Kenneth Branagh Finally Free of 'Frankenstein'
Denver Rocky Mountain News, November
by Bob Campbell
Still sporting Victor Frankenstein's
fiery beard, Kenneth Branagh brought a dashing air of romantic
exhaustion to the New York hotel suite where he was discussing
his new screen version of Mary Shelley's novel.
''At a certain point I just wanted
to deliver this movie and be done with it,'' he admitted. ''It's
been in my system too long.''
The ordinarily robust actor-director
was emerging from his two-year embrace with Mary Shelley's Frankenstein,
the most faithful American feature version of Shelley's philosophical
parable to date. The movie opens nationwide today. (See 6D for
Branagh has added plenty of bizarre
spectacle to make up for the film's absence of traditional horror
elements, but his movie comes closer to the book's bitter core
than any previous attempt.
Branagh plays the overreaching
Dr. Frankenstein. Robert De Niro is the creature whom he pieces
together from graveyard remnants. As in Shelley's 1818 novel,
this creature is a sentient, sensitive being who launches his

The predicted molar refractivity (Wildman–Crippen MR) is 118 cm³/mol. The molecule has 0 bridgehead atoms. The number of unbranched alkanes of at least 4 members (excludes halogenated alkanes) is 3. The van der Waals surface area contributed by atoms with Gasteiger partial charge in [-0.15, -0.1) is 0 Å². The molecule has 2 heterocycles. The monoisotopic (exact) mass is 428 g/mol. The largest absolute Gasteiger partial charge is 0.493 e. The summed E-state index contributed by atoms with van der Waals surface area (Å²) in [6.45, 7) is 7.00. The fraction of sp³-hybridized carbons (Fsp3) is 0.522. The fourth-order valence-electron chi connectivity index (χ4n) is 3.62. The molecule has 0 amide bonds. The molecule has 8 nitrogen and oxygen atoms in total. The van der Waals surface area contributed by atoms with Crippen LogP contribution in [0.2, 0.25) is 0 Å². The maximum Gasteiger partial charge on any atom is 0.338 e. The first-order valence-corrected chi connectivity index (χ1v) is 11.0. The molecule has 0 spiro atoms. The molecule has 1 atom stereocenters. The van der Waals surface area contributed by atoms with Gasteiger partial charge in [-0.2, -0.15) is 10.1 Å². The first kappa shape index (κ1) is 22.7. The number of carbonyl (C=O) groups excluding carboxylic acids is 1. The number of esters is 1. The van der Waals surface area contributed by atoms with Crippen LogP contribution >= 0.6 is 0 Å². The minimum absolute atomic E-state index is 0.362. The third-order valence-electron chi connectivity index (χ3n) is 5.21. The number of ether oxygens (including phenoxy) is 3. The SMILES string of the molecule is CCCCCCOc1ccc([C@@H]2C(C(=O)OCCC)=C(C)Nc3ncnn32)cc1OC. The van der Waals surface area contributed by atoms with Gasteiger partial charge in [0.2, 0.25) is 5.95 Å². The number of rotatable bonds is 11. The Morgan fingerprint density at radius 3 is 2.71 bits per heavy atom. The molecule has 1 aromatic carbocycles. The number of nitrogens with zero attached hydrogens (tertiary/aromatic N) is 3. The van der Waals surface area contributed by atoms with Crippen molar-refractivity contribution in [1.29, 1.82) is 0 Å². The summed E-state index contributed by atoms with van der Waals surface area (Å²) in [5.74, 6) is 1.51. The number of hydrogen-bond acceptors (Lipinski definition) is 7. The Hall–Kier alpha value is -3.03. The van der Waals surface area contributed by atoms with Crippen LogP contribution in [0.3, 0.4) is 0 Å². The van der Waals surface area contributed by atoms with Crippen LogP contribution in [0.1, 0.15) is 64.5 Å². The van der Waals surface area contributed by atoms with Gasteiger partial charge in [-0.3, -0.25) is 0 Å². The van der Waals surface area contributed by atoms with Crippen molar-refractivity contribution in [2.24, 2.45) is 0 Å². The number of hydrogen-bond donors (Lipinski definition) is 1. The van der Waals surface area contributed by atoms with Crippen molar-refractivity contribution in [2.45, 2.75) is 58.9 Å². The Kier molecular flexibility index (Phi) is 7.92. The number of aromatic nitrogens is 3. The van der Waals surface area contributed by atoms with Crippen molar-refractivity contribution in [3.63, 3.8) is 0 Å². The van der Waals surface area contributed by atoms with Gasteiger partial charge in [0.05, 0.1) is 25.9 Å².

murderous depradations only after he's abandoned by his creator
and ostracized by humankind.
Maddened by despair, he implacably
revenges himself on the father who fails to love him, killing
everything that the father loves in his stead.
''I was playing Hamlet when the
film was offered to me,'' Branagh said lightly, ''so the obsession
with death was already there.''
Knowing only the previous movie
versions, Branagh was amazed when he read the book by the 19-year-old
''It had Shakespeare's scope,''
he said. ''Like a Greek tragedy, it concerned the attainment
of wisdom through suffering. Yet essentially it was a domestic
story about a dysfunctional family.''
Branagh's Frankenstein guiltily
tries to detach himself from his creation and its deeds. The
actor was attracted to the ''central moral debate - who's more
evil? The man who murders the child, or the man who created the
man who murders the child?''
His movie was produced by Francis
Ford Coppola, who had previously filmed Bram Stoker's Dracula.
''Francis originally intended
to direct it himself,'' Branagh said, ''but having spent two
years on Dracula, he felt that he'd done his Gothic bit.''
Branagh says that he and De Niro
worked well together, despite their very different performing
''We got on at a very simple
level,'' said Branagh. ''We made each other laugh. He needs to
feel trusted. Once he knew I trusted his instincts, he became
As actor and director, Branagh
said, ''I don't set things. I vary from take to take. My actors
know that I will always retake a shot if they're unhappy. I think
that helps create an atmosphere of ease.''
Branagh is now a highly visible
Hollywood figure. Rumors, which he shrugs off, have him lined
up to play the younger Obi-Wan Kenobe in George Lucas' new Star
What's next? Star Wars or Shakespeare?
Frankenstein II or the London stage?
''I have no plans,'' Branagh
said with a faded smile. ''I will just follow wherever my passionate
Celtic heart takes me.''
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